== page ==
Thin Apple Vanilla Tarte & A New Blog Design
Early morning and not a creature in the house is stirring. The wind is making itself known, a really pretty dappled light is dancing against the wall. I am sitting at the kitchen table, looking at the ripples on the water in our creek below. "I had almost forgotten how calming this view was at dawn" I think to myself. This familiar dance of the tide brushing the edge of the yard. Nothing else around the house is as palpable though. Boxes, piles, more boxes and bubble wrap.
Bill has been busy boxing the house up while I have been busy unpacking and getting settled. It’s like we are on opposite side of a mirror, a very E.A. Poe-esque mirror.
After a few days in Birmingham, I still felt like I was teetering around the kitchen. Months spent between a hotel room and a suitcase can really make you feel that the space you are in is still temporary. I had to do very basic things to ease myself into the new house. Walk barefoot in the yard. Cook dinner. Meet the neighbors.
I am back in Charleston for the next couple of weeks and I find myself looking for other anchors. Landmarks, familiar paths and sounds. I listen to the oysters down below and their clap-clapping choir. I observe the fiddler crabs crossing over the edge of the yard with their funky sidestep motion. But again, I find my balance back in the kitchen.
Clare and Laura are here. Tami will be joining us next week. We are teaching a couple of 4 day workshops on the Isle of Palms, here in Charleston. It’s good to have them around. In a world where you are constantly on the go, without an on/off switch, it’s pure pleasure to take those 4 days to teach, share, communicate and talk about the subject that fuels and nourish us, photography. Food, people, light, composition.
Almost as soon as I got home, I pulled out big bowl, made tart dough, peeled a few apples and started making my grandmother’s Apple Tart. Thin, filled with vanilla infused applesauce and topped with as many apple slices as could fit in the pan. Mamie Paulette was quite famous for her apple tarte. I am convinced now that it had special powers whether you were the one making it or eating it. If you shared it, it was twice as good.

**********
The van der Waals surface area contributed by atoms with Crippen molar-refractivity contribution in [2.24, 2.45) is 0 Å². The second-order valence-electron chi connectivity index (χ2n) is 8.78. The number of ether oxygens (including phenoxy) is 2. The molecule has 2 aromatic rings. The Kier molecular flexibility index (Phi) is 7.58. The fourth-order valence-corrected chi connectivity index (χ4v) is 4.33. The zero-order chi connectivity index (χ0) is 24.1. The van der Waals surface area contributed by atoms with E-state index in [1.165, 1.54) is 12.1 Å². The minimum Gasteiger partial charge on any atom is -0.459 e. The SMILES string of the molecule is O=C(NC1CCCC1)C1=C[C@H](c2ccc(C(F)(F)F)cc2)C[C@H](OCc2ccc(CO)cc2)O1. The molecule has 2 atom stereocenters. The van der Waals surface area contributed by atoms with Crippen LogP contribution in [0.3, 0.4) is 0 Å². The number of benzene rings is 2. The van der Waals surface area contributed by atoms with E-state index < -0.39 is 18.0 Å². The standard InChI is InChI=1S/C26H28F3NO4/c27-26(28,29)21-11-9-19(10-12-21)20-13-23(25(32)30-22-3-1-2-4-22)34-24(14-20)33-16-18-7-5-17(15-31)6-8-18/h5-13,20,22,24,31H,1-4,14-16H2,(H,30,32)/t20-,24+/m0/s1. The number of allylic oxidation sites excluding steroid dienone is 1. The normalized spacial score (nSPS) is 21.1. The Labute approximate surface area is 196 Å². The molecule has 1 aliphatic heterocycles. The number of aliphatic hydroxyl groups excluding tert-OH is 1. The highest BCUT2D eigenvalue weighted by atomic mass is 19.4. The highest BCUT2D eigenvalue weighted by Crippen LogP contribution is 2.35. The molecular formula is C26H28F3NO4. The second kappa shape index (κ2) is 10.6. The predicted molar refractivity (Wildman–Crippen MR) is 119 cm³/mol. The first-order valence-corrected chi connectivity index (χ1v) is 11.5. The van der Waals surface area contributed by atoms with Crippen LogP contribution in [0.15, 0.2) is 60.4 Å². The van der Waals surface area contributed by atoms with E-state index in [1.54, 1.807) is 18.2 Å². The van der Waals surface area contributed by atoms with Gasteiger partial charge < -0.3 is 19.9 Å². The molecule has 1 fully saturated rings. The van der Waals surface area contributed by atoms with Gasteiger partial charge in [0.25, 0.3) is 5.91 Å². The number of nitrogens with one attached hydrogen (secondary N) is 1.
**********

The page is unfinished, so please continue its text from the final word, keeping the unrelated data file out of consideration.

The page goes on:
Sometimes, it only takes an apple tarte to help you find your sense of place again.
P.S: Thank you Ana of Blog Milk for the blog redesign! It was such a pleasure to work with her and such an easy process. Once I had chosen my favorite templates among the ones she creates, we worked together to customize it with my own vibes. I hope you like it too…!
Thin Apple Tart:
Serves 6 to 8
For the crust:
2 tablespoons (20gr) slivered almonds
1/2 (60gr) cup powdered sugar, unsifted, divided
1/2 stick (57gr) unsalted butter, at room temperature
pinch of salt
3/4 cup (90gr) Jeanne’s gluten free all-purpose flour mix
1 egg yolk
Place almonds and 1 tablespoon powdered sugar in a food processor.
Pulse until the nuts are finely ground. In bowl of electric mixer fitted with paddle attachment, cream butter, ground nuts and salt on medium speed until well-combined.
Slowly add remaining powdered sugar and flour and mix well. Add the egg yolk and mix until incorporated. Shape dough into a ball and flatten into a disc. Wrap with plastic wrap and refrigerate for two hours or overnight.
Place the dough in between two sheets of plastic wrap or parchment paper and roll it out to about 1/4-inch thick round.
Place in a 9-inch tart pan, trim the edges. Prick the dough with a fork and refrigerate 30 minutes up to 2 hours. (you can even freeze the dough in the tart pan at this point and let thaw in the fridge overnight when you are ready). In the meantime, prepare the applesauce.
Apple Compote: (you can prepare it up to 2 days in advance)
1/2 vanilla bean
2 tablespoons sugar
6 medium apples (Golden Delicious apples)
1/4 cup to 1/3 cup (60 to 80ml) water
On a flat surface, cut the vanilla bean in half lengthwise without cutting all the way through and scrape the seeds from the pods with a pairing knife. Place them in a large saucepan along with the sugar. Set aside.
Core and roughly chop the apples. Add them to the vanilla and sugar mixture along with the water. Bring the mixture to a simmer over medium heat. Turn the heat down, cover and let the apples stew for about 1 hour. Check every 20 minutes to and add water to the mixture if the liquid evaporates faster than the apples can cook. Remove from the heat and let cool to room temperature. Scoop about 1 1/2 cups applesauce inside the prepared tart pan.
2 tablespoons (15gr) granulated sugar
zest of half a lemon
2-3 medium apples
Preheat oven to 350F and position a rack in the middle.
In a small bowl, rub together the sugar and lemon zest so that the citrus natural oils can flavor the sugar.
Core and thinly slice the apples. Decoratively arrange the slices over the compote and sprinkle evenly with the sugar.
Bake for 35-40 minutes or until the top apples are golden brown.